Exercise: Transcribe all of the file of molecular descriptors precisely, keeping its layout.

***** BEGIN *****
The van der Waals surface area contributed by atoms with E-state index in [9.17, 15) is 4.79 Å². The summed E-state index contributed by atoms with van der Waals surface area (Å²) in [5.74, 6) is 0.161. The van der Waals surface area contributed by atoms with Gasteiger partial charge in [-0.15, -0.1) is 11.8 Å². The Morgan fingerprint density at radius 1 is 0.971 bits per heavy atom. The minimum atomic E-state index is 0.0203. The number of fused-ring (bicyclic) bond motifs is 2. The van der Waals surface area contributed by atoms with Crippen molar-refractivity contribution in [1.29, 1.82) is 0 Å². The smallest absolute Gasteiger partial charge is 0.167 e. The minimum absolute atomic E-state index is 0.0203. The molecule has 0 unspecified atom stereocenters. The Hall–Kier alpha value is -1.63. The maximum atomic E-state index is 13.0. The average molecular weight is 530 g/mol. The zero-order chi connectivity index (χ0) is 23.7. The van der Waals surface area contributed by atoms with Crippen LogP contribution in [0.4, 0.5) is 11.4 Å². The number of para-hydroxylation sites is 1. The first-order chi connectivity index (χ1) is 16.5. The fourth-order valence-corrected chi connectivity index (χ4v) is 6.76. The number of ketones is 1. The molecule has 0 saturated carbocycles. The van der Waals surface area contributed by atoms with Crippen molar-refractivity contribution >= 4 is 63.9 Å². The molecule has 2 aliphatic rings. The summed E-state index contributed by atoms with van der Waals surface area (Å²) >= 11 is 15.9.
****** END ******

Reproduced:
The van der Waals surface area contributed by atoms with E-state index in [9.17, 15) is 4.79 Å². The summed E-state index contributed by atoms with van der Waals surface area (Å²) in [5.74, 6) is 0.161. The van der Waals surface area contributed by atoms with Gasteiger partial charge in [-0.15, -0.1) is 11.8 Å². The Morgan fingerprint density at radius 1 is 0.971 bits per heavy atom. The minimum atomic E-state index is 0.0203. The number of fused-ring (bicyclic) bond motifs is 2. The van der Waals surface area contributed by atoms with Crippen molar-refractivity contribution in [1.29, 1.82) is 0 Å². The smallest absolute Gasteiger partial charge is 0.167 e. The minimum absolute atomic E-state index is 0.0203. The molecule has 0 unspecified atom stereocenters. The Hall–Kier alpha value is -1.63. The maximum atomic E-state index is 13.0. The average molecular weight is 530 g/mol. The zero-order chi connectivity index (χ0) is 23.7. The van der Waals surface area contributed by atoms with Crippen LogP contribution in [0.4, 0.5) is 11.4 Å². The number of para-hydroxylation sites is 1. The first-order chi connectivity index (χ1) is 16.5. The fourth-order valence-corrected chi connectivity index (χ4v) is 6.76. The number of ketones is 1. The molecule has 0 saturated carbocycles. The van der Waals surface area contributed by atoms with Crippen molar-refractivity contribution >= 4 is 63.9 Å². The molecule has 2 aliphatic rings. The summed E-state index contributed by atoms with van der Waals surface area (Å²) >= 11 is 15.9.